Colon Cancer Facts in New York and New Jersey 2011

Colon Cancer Blue Star
Screening for people over age 50 (colonoscopy and flex sig.)
 
Year
NJ
NY
US
2008
56.5%
63.6%
59.6%
2006
50.1%
55.0%
50.0%
2004
49.1%
47.6%
45.1%
 
 
Screening for people over age 50, by ethnicity/race
 
State
White, non-Hispanic
Black, non-Hispanic
Other non-Hispanic
Hispanic
US
62.12%
56.86%
51.36%
44.82%
NJ
58.62%
54.24%
42.70%
50.22%
NY
66.51%
58.10%
59.34%
56.70%
 

Estimated new cases/deaths, by state
New Jersey: An estimated 4,430 people in New Jersey will be diagnosed with colon cancer this year, and approximately 1,600 will die of the disease.
New York: An estimated 9,780 people in New York will be diagnosed with colon cancer this year, and approximately 3,120 will die of the disease.

Risk factors for colorectal cancer

Five myths about colorectal cancer

Colorectal screening for uninsured and underinsured
New Jersey:  New Jersey Cancer Education and Early Detection (NJCEED)
New York:  Cancer Services Program (CSP)
Call 1-800-227-2345 to be connected to the program in your community.

Guidelines for the early detection of colorectal cancer
Beginning at age 50, both men and women should follow one of these testing schedules:

Tests that find polyps and cancer
•    Flexible sigmoidoscopy every 5 years*, or
•    Colonoscopy every 10 years, or
•    Double-contrast barium enema every 5 years*, or
•    CT colonography (virtual colonoscopy) every 5 years*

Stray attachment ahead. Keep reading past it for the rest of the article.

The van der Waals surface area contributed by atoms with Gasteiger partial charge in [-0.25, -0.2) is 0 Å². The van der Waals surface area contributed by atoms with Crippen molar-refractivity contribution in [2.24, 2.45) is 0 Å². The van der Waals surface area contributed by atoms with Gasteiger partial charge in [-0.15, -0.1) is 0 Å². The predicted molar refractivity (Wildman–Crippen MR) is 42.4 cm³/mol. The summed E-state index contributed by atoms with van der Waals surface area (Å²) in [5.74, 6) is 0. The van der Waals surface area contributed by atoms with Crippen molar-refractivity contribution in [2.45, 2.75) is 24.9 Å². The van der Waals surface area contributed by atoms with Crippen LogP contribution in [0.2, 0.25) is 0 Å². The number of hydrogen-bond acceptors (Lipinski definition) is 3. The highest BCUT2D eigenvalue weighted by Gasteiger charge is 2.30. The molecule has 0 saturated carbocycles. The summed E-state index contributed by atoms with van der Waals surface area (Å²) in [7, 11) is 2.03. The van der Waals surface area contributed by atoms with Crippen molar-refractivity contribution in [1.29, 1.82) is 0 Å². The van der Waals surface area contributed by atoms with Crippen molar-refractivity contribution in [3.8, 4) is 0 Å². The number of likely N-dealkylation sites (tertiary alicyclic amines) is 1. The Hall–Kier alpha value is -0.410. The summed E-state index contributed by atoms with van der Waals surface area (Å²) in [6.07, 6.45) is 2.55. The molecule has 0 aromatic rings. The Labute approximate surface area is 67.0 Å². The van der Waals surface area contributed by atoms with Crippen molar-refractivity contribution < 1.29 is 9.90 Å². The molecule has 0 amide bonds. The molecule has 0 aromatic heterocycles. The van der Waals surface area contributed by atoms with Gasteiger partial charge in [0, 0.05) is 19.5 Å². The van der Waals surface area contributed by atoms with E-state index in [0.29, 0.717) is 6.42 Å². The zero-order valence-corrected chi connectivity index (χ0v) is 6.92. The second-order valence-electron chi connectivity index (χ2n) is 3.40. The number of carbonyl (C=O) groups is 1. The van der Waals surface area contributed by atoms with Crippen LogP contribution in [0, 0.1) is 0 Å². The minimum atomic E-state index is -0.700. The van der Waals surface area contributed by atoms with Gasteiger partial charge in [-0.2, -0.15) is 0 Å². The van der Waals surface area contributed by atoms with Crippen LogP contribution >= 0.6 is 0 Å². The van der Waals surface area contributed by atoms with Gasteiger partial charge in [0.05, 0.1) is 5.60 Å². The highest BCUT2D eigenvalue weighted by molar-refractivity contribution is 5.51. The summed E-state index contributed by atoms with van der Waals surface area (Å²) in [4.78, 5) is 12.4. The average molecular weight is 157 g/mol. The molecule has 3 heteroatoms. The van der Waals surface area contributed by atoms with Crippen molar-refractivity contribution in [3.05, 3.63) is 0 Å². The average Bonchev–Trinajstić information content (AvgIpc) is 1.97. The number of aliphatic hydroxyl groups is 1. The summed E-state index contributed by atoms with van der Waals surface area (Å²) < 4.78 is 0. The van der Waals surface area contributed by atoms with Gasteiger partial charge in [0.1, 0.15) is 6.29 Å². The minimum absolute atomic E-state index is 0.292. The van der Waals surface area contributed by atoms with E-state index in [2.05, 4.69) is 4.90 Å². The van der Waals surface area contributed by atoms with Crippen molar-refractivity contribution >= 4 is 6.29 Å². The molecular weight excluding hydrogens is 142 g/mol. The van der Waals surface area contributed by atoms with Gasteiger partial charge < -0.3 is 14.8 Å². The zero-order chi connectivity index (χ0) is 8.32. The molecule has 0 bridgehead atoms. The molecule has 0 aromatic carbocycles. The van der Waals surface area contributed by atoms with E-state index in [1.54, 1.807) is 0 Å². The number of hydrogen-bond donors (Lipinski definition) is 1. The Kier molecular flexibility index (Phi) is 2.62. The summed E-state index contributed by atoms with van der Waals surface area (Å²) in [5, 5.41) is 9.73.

Tests that primarily find cancer
•    Yearly fecal occult blood test (gFOBT)**, or
•    Yearly fecal immunochemical test (FIT) every year**, or
•    Stool DNA test (sDNA), interval uncertain**

* If the test is positive, a colonoscopy should be done.
** The multiple stool take-home test should be used. One test done by the doctor in the office is not adequate for testing. A colonoscopy should be done if the test is positive.

The tests that are designed to find both early cancer and polyps are preferred if these tests are available to you and you are willing to have one of these more invasive tests. Talk to your doctor about which test is best for you.

The American Cancer Society recommends that some people be screened using a different schedule because of their personal history or family history. Talk with your doctor about your history and what colorectal cancer screening schedule is best for you. For more information on colorectal cancer screening, please call the American Cancer Society and ask for our document, Colorectal Cancer: Early Detection.

Video – Get Tested for Colon Cancer, Here's How
Watch a video that explains the most commonly used screening methods, including test preparation, in simple language.
Link: http://www.cancer.org/Healthy/ToolsandCalculators/Videos/get-tested-for-colon-cancer-english